If you don’t already know, Prudence Island is one of four islands in Narragansett Bay and certainly the largest of them. While it is inhabited by only a couple hundred individuals, the majority of the island consists of wild forest and coastal habitats. The deer population is notable, as are the rising populations of various species of tick. It is strongly advised you suit up with some form of repellant and to pull your socks over the bottoms of your pants, cover any exposed skin and wear layers to keep the bloodsuckers off of you. You can find more helpful information and guidance here.

Much of its territory being untouched by human civilization, Prudence Island lends itself well to the study of nature and for experiments in conservation. The Narragansett Bay National Estuarine Research Reserve, a partnership program established between the National Oceanic and Atmospheric Administration and the Rhode Island Department of Environmental Management, has made its home here. Featuring 4,453 acres of terrestrial and submerged land on Prudence, Patience Hope and Dyer islands, the Reserve’s mission is to preserve, protect, and restore coastal and estuarine ecosystems of Narragansett Bay through long-term research, education and training. Its headquarters and visitor center are located on the south end of Prudence Island.

This is where we met up with Jon and Caitlin, who make up a team of ten professionals working to enact NBNERR’s mission. Our goal for the day was to work with them to learn about how invasive plant species have dominated certain areas of the island, sometimes completely crowding out native flora that once thrived there. Tasked with identifying both native and invasives in the land, our team’s mission was to assist Jon and Caitlin with the strategic removal of problematic species, meanwhile helping to inform a long term plan to allow native species to reclaim the land.

Of course, the day was long and arduous. Across seven hours of relentless downpour, our crews piled into vans and visited two different sites on Prudence Island, witnessing vast overgrowth of autumn olive, black swallowwort, bittersweet, non-native barberry, tree of heaven and more. Identifying the telltale signs of the autumn olive bush, from its crowns of grayish green leaves to its silvery and scaly underleaf, not to mention its clusters of either speckly silver or red berries, we cut them down to stumps which we then dabbed with herbicide to stunt regrowth. The sea of bushes were also entangled with wiry black swallowwort vines, which we also hacked down. Filling three truckloads of felled debris, we unloaded them back at headquarters to be disposed of.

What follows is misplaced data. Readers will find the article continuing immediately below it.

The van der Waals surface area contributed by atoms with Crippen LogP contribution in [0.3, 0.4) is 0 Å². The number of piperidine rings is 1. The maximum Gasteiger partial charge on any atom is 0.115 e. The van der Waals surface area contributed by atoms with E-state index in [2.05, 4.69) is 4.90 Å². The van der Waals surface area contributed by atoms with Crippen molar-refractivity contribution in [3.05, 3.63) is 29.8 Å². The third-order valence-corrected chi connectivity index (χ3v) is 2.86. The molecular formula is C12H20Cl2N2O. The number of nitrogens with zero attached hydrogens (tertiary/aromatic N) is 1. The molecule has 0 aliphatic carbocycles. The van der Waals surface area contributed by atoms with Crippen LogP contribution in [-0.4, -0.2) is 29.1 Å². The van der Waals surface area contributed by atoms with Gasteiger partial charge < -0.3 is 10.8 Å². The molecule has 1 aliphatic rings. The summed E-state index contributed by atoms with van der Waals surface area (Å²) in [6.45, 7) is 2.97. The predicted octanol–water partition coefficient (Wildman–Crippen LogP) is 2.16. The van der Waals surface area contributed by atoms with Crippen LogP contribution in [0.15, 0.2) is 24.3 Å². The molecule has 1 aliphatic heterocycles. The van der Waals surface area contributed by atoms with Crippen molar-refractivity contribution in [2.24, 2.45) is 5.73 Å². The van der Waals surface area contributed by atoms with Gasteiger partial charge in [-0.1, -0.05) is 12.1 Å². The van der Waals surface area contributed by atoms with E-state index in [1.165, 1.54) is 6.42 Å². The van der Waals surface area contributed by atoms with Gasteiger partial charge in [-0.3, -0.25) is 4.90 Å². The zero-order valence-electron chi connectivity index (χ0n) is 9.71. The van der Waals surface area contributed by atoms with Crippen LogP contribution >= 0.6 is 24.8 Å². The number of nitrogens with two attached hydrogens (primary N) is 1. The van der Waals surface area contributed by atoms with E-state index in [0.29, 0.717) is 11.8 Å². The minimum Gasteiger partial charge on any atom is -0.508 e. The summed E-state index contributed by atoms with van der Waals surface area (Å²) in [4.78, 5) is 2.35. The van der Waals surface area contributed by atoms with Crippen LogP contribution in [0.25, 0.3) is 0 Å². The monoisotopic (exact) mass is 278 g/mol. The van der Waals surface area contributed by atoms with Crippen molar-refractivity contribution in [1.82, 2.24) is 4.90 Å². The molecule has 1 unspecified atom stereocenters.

The final site was a public park overlooking the marshes to the northwestern side of the island. Where a garden of specimen trees sat, a forest of bittersweet loomed from behind, with thick stems (some as fat as three inches) reminiscent of a jungle. Making quick work to dismember the swallowwort, by cutting the stem from the root with two parallel cuts, leaving plenty of space in between to deter reconnection, our crews navigated the overgrowth with precision. While hunting for the remnants of the native plants that once flourished at the site, we were presented with an overabundance of the non-native invaders, including Japanese barberry and tree of heaven.

The work that day was as demanding as it was educational. Under Jon and Caitlin’s leadership, the expertise of our crewmembers elevated the level of work being completed, as well as the conversations during lunch break. We received an overview of the history of the Narragansett Islands, coupled with a vision for the future regarding environmental stewardship. The future of the islands’ ecosystems depends heavily on the intervention of professionals like ourselves and Jon Mitchell and Caitlin Chafee. With global warming threatening the advancing of salt water, marshes are looking at being demolished, which would greatly reduce biodiversity across all affected areas. With invasive species already thriving and monopolizing their environments, rising temperatures and seawater will make it even harder for native plants to survive. It’s because of these concerns that the NBNERR and RINLA will continue to collaborate on possible interventions and creative solutions to maintain our precious ecosystems. Stay tuned for follow up excursions!

Written by Mason Billings

Photographs by Chad Johnson, Jordan Miller and Mason Billings